Credit Suisse’s Global Wealth Report 2019 found wealth is projected to rise by 27%, reaching $459trn (£353trn, €411trn) by 2024.
During the past year, global wealth grew by 2.6% to $360tn and wealth per adult reached a record high of $70,850.
US, China and Europe contributed the most towards global wealth growth at $3.8tn, $1.9tn and $1.1tn, respectively.
Also, for the first time, China recorded more members of the global top 10% wealth holders (100 million) than the US (99 million).
Estimates show there are currently 46.8 million millionaires worldwide, up 1.1 million from last year.
The US had the biggest number at 18.6 million, which is set to rise 23% in five years to 22.9 million.
China (4.4 million), Japan (3.0 million), the UK (2.5 million) and Germany (2.2 million) made up the top five countries.
India is expected to have the biggest rise in millionaires to 1.2 million from 759,000 by 2023.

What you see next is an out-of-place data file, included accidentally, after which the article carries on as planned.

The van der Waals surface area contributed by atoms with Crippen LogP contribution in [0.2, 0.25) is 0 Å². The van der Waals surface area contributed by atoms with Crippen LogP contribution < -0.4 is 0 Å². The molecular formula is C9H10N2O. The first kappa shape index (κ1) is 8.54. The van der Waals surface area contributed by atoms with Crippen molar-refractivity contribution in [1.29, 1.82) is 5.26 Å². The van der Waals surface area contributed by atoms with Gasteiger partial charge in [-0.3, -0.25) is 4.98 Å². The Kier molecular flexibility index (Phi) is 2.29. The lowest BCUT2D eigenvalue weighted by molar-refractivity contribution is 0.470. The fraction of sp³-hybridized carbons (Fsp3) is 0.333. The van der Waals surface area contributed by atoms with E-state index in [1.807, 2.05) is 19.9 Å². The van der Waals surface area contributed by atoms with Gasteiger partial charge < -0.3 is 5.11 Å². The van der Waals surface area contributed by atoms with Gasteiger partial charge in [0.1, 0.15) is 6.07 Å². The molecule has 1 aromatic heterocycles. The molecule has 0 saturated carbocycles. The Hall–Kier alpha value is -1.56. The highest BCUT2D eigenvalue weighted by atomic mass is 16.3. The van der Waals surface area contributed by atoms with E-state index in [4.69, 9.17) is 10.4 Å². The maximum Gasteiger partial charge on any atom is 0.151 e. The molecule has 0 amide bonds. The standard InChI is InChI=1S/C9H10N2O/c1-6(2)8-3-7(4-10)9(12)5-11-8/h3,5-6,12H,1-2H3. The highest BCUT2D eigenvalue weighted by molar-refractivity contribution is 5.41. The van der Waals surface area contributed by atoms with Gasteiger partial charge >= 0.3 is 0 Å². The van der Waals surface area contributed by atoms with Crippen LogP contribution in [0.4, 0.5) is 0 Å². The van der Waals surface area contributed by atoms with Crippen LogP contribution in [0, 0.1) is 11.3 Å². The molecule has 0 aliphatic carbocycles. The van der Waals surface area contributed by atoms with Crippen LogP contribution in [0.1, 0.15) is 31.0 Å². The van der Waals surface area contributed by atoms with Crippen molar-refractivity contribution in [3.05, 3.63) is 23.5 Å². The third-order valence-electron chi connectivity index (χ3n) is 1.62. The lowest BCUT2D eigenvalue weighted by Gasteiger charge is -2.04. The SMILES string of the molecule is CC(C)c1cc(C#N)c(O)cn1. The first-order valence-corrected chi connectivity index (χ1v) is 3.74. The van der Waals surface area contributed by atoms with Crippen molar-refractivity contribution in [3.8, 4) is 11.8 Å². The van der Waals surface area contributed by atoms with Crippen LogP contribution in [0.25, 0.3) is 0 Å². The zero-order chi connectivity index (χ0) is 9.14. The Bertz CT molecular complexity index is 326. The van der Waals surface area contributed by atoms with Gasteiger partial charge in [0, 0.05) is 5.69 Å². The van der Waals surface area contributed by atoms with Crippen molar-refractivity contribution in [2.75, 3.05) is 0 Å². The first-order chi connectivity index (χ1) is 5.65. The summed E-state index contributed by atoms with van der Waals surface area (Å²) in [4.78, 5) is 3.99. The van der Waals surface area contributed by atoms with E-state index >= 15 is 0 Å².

Regionally, the breakdown is:
- Africa – 171,000;
- Asia Pacific – 7.5 million
- Europe – 13.3 million;
- Latin America – 673,000; and
- North America – 19.9 million.
The report also found in terms of wealth per adult, Switzerland had the biggest positive change, up $17,790.
This was followed by the US ($11,980), Japan ($9,180) and the Netherlands ($9,160).
The main loser was Australia, down $28,670, largely down to exchange rate effects, with other losses in Norway ($7,520), Turkey ($5,230) and Belgium ($4,330).
Wealth inequality declined within most of the countries during the early years of the century.
Today, the share of the bottom 90% accounts for 18% of global wealth, compared to 11% in the year 2000.
While it is too early to say wealth inequality is now in a downward phase, evidence suggests that 2016 may have been the peak for the near future.
Nannette Hechler-Fayd’herbe, chief investment officer of international wealth management at Credit Suisse, said: “Despite the trade tension between US and China over the past 12 months, both countries have fared strongly in wealth creation contributing $3.8tn and $1.9tn respectively.
“China and other emerging markets have contributed significantly to this growing contingent and show signs of progress and opportunity for investors.”